stick, noun

Origin:
EnglishShow more Probably transferred use of general English stick a collective name for a group of parachutists jumping in quick succession (see quotation 1977).
military slang
In the army: a small fighting unit.
[1977 B. Marks Our S. Afr. Army 37Trainee paratroopers have been divided into small groups of approximately twelve known as sticks. The reason for such small groups is to enable the troops to receive personal attention from instructors.]
1978 Daily Dispatch 25 Sept. 1Most of them had left the previous night and a few sticks (small fighting units) stayed behind to mop up.
1978 E. Dibb in Fair Lady 25 Oct. 108Ben Salmin and his stick of men were striking camp...Frans’s next job was to bring in the other members of his stick — Gardiner, Sanders, and Graves — and let them know where to meet Ben Salmin.
1982 Sunday Times 21 Mar. 21Early the next morning we hit Swapo. They were not expecting an attack and we received no fire as we dropped a stick of troops.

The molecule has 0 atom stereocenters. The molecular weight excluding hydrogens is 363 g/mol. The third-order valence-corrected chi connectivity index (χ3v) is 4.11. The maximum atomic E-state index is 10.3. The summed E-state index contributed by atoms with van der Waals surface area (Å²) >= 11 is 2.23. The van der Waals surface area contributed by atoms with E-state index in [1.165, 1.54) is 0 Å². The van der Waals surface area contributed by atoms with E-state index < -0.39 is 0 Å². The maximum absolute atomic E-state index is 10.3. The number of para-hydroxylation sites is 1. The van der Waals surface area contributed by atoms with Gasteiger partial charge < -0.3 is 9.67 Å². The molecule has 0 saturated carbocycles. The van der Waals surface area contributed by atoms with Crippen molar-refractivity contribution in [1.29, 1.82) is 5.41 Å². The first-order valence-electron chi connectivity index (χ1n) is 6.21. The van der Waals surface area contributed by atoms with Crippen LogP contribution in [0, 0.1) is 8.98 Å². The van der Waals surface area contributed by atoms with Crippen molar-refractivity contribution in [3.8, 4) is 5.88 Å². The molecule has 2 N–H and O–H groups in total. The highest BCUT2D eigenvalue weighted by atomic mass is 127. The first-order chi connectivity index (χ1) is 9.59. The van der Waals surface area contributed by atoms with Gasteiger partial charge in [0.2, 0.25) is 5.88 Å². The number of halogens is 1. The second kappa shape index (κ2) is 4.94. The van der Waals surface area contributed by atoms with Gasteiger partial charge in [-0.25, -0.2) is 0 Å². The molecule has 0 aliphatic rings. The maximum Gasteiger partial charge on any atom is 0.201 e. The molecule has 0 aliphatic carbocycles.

1982 E. Prov. Herald 3 May 5With a scream from the twin jet engines of the ‘chopper’ we were away. Riding with us were a ‘stick’ of soldiers from the air base’s reaction force, which is on standby day and night.
1990 D. Gordon in Sunday Times 10 June 3The R4-million movie shows an army patrol disintegrating under combat pressure and guilt over a shooting incident. The ‘stick’ of eight soldiers annihilate a village of black women and children and shoot the witchdoctor.
a small fighting unit.
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